There was a point in my life when I thought nothing could have more meaning than music. This point, of course, was during my teenage years in high school and college.
At 16, even a Motley Crue song can carry some impressive emotional weight -- I, for one, thought Nikki Sixx to be an exceptionally talented songwriter, even if Mick Mars was a fairly pedestrian guitarist. Those emotions carry forward. To this day, every time I hear The Cars I'm transported back to my best friend Roger's basement bedroom where I watched the still-new MTV, listened to Rush albums, silently tried to figure out why I couldn't like girls the same as he did, and plotted more than a few drunken weekend excursions.
My young life had a soundtrack, one that reflected and amplified all the feelings I had, whether suppressed or not. In high school it was Motley Crue, AC/DC, Led Zeppelin, Van Halen and Kiss. In college I started out with Rush and Metallica, and ended up with with Depeche Mode and The Cure.
But nothing really compares to the reaction I had when I first heard Love and Rockets. During my sophomore year of college, my work study consisted primarily of manning the radio station on Sundays for a re-broadcast of operas from the Met. Not being the opera sort, I would turn down the feed volume and blast albums from the newly arrived stacks over the studio monitors. That's where I first heard Express, my first true love of college alt-rock. I played the tape into static in my powder-blue 1978 Oldsmobile 98 and on the cheap stereo I was able to afford for my frat house bedroom.
The follow-up album, Earth Sun Moon, came out during my junior year, three weeks before I came out -- or, more accurately, was forced out by an indiscreet confession and a pack of fraternity brothers. During what remains the darkest period of my life, I latched on to the album as my only life jacket, the only support that remained when everyone I had ever trusted had turned against me -- and most of that support came from the song No New Tale to Tell:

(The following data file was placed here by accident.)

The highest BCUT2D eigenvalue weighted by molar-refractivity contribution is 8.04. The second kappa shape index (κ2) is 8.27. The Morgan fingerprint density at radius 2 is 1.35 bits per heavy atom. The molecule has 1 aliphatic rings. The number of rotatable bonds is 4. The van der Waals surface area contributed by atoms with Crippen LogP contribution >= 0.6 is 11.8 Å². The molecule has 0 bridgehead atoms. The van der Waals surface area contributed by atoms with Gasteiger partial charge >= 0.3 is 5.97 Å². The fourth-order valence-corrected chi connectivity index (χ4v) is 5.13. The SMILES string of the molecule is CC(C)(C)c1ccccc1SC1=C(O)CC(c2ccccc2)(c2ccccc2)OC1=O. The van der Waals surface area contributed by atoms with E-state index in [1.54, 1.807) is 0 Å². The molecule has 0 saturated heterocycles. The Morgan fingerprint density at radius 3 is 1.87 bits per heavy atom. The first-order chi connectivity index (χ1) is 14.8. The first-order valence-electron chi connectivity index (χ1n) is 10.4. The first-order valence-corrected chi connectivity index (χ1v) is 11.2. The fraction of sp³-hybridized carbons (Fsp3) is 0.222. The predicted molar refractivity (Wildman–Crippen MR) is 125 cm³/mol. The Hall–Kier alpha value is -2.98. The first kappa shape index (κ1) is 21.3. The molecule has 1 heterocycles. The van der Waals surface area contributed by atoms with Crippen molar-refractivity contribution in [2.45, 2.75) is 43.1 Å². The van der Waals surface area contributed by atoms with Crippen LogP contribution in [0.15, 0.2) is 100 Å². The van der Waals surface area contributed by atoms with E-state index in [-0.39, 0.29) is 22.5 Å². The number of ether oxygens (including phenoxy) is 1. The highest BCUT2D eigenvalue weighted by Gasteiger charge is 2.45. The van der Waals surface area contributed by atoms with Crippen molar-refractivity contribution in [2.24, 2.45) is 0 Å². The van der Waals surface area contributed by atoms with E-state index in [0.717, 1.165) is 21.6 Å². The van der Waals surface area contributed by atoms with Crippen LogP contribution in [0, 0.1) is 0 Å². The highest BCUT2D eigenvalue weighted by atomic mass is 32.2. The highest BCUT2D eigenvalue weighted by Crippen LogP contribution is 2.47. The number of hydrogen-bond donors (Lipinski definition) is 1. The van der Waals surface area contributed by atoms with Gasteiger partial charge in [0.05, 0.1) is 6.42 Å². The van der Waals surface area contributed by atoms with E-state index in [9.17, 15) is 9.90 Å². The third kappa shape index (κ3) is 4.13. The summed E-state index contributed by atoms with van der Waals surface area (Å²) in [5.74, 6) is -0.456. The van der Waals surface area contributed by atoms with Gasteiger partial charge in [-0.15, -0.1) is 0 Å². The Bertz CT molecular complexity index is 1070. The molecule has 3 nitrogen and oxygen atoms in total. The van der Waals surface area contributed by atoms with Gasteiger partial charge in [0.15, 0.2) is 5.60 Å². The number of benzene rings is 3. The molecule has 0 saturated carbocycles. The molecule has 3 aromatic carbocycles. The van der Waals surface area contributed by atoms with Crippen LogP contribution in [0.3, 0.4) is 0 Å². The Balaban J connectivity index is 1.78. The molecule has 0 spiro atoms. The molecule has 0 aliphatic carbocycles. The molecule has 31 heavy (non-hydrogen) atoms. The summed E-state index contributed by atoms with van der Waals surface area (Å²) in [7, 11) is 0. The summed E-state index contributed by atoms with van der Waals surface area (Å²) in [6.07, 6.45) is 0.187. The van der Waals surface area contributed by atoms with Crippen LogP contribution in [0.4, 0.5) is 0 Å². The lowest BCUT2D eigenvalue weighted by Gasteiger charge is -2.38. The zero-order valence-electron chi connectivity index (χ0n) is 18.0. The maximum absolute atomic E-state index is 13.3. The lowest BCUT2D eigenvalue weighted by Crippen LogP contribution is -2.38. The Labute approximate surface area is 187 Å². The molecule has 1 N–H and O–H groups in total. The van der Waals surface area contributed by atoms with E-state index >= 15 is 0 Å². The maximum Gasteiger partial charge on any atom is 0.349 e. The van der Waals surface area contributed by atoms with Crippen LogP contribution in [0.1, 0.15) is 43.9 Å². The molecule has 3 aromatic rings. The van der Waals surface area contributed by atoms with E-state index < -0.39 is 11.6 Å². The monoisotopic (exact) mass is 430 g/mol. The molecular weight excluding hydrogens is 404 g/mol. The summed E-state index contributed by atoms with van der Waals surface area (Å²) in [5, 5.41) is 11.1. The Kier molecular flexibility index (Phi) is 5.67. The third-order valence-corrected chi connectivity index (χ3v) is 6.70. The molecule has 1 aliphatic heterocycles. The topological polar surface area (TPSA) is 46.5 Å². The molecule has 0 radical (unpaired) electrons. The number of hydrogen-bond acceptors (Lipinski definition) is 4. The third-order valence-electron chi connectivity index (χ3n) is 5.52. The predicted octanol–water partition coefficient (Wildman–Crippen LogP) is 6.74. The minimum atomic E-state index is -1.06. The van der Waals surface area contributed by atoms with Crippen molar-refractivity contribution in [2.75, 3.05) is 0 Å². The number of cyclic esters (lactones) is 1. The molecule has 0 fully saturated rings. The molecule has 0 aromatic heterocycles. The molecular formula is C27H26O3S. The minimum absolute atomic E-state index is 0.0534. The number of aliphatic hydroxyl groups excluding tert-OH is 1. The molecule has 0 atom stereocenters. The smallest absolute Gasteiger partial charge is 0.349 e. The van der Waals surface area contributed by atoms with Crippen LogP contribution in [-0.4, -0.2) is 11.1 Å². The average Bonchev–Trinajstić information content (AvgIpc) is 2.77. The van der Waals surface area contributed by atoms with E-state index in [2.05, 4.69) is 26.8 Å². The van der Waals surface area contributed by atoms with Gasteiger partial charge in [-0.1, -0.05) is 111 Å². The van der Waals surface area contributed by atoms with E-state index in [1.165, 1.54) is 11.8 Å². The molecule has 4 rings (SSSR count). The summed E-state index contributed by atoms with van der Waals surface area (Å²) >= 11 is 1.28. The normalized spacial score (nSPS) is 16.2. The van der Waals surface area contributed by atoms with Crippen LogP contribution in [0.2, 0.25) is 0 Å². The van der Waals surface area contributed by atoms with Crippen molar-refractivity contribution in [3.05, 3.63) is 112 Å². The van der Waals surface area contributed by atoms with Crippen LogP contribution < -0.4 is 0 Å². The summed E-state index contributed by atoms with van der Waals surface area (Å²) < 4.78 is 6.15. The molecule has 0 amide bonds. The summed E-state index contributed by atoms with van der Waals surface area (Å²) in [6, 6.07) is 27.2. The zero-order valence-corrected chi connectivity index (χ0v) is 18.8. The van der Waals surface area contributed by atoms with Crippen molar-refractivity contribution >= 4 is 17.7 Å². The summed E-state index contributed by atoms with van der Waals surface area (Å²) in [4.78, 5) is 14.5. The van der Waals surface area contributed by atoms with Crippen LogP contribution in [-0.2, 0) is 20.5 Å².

You cannot go against nature, Because when you do, Go against nature, It's part of nature, too.
That's a lot of pressure to put on a piece of magnetic tape and three men I never had -- and never have -- met. But as cheesy as it sounds and feels from the perspective of middle-aged adulthood, the album helped save my life. Love and Rockets didn't write a song for me, but they ended up writing a song to me. While they don't and can't really know it, they're part of a frighteningly small and fragile group of people who held me together long enough for me to realize I was strong enough to be the person I was meant to be.
Shortly after college when I had moved to Northeast D.C. -- in a group house of straight women and gay guys we dubbed the Playhouse -- we for some forgotten reason had a jean jacket painting party. I chose to paint mine with a Love and Rockets motif, complete with the Bubblemen, the L&R logo and the lyrics above. I still have the jacket, one of the few pieces of flotsam from my younger years that I hold onto fiercely, far more so than my high school letter jacket or small academic awards.
I brought the jacket out this week because a Love and Rockets tribute album, New Tales to Tell, was just released. Naturally, I immediately bought it and have been listening to it incessantly on my iPod and computer -- one thing about the future is that I don't wear out my music with repeated listening. The other thing about the future is that there's very little music that grabs me by the heart and shakes me. Books and movies have never lost their power for me, but music has faded. On some level, re-hearing the songs that made me believe I was someone is a re-energizing moment, a reprieve from surface-only enjoyment I get from music as an adult.
On another, probably more important level, it makes me want to hear a song that makes me believe. And, at least for the moment, I do.